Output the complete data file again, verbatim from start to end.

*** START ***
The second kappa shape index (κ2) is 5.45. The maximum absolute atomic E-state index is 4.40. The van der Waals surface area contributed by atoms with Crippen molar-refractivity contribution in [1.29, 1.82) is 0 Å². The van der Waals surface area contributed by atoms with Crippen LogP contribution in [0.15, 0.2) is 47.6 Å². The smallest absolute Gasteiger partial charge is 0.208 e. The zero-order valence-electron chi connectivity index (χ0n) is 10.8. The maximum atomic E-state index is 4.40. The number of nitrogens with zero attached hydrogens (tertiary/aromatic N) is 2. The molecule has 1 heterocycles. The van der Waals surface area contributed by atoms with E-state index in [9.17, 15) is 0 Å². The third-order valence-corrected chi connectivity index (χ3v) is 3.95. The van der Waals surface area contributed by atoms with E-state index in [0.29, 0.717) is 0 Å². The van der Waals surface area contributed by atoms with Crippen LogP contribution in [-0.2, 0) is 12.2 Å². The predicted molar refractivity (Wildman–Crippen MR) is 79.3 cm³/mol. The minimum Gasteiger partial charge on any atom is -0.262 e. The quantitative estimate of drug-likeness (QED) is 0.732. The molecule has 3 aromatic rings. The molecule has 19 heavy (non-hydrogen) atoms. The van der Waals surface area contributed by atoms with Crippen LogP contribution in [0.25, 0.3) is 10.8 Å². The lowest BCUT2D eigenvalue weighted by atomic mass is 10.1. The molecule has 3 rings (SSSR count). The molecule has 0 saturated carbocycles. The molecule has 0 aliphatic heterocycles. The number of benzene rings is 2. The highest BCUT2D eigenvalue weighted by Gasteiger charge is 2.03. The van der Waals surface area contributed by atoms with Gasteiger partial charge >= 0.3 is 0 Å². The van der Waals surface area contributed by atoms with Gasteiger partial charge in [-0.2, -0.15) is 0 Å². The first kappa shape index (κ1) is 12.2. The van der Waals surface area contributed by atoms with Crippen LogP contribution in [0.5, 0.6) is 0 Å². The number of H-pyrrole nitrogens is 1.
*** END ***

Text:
The second kappa shape index (κ2) is 5.45. The maximum absolute atomic E-state index is 4.40. The van der Waals surface area contributed by atoms with Crippen molar-refractivity contribution in [1.29, 1.82) is 0 Å². The van der Waals surface area contributed by atoms with Crippen LogP contribution in [0.15, 0.2) is 47.6 Å². The smallest absolute Gasteiger partial charge is 0.208 e. The zero-order valence-electron chi connectivity index (χ0n) is 10.8. The maximum atomic E-state index is 4.40. The number of nitrogens with zero attached hydrogens (tertiary/aromatic N) is 2. The molecule has 1 heterocycles. The van der Waals surface area contributed by atoms with E-state index in [9.17, 15) is 0 Å². The third-order valence-corrected chi connectivity index (χ3v) is 3.95. The van der Waals surface area contributed by atoms with E-state index in [0.29, 0.717) is 0 Å². The van der Waals surface area contributed by atoms with Crippen LogP contribution in [-0.2, 0) is 12.2 Å². The predicted molar refractivity (Wildman–Crippen MR) is 79.3 cm³/mol. The minimum Gasteiger partial charge on any atom is -0.262 e. The quantitative estimate of drug-likeness (QED) is 0.732. The molecule has 3 aromatic rings. The molecule has 19 heavy (non-hydrogen) atoms. The van der Waals surface area contributed by atoms with Crippen LogP contribution in [0.25, 0.3) is 10.8 Å². The lowest BCUT2D eigenvalue weighted by atomic mass is 10.1. The molecule has 3 rings (SSSR count). The molecule has 0 saturated carbocycles. The molecule has 0 aliphatic heterocycles. The number of benzene rings is 2. The highest BCUT2D eigenvalue weighted by Gasteiger charge is 2.03. The van der Waals surface area contributed by atoms with Gasteiger partial charge >= 0.3 is 0 Å². The van der Waals surface area contributed by atoms with Gasteiger partial charge in [-0.2, -0.15) is 0 Å². The first kappa shape index (κ1) is 12.2. The van der Waals surface area contributed by atoms with Crippen LogP contribution in [0.5, 0.6) is 0 Å². The number of H-pyrrole nitrogens is 1.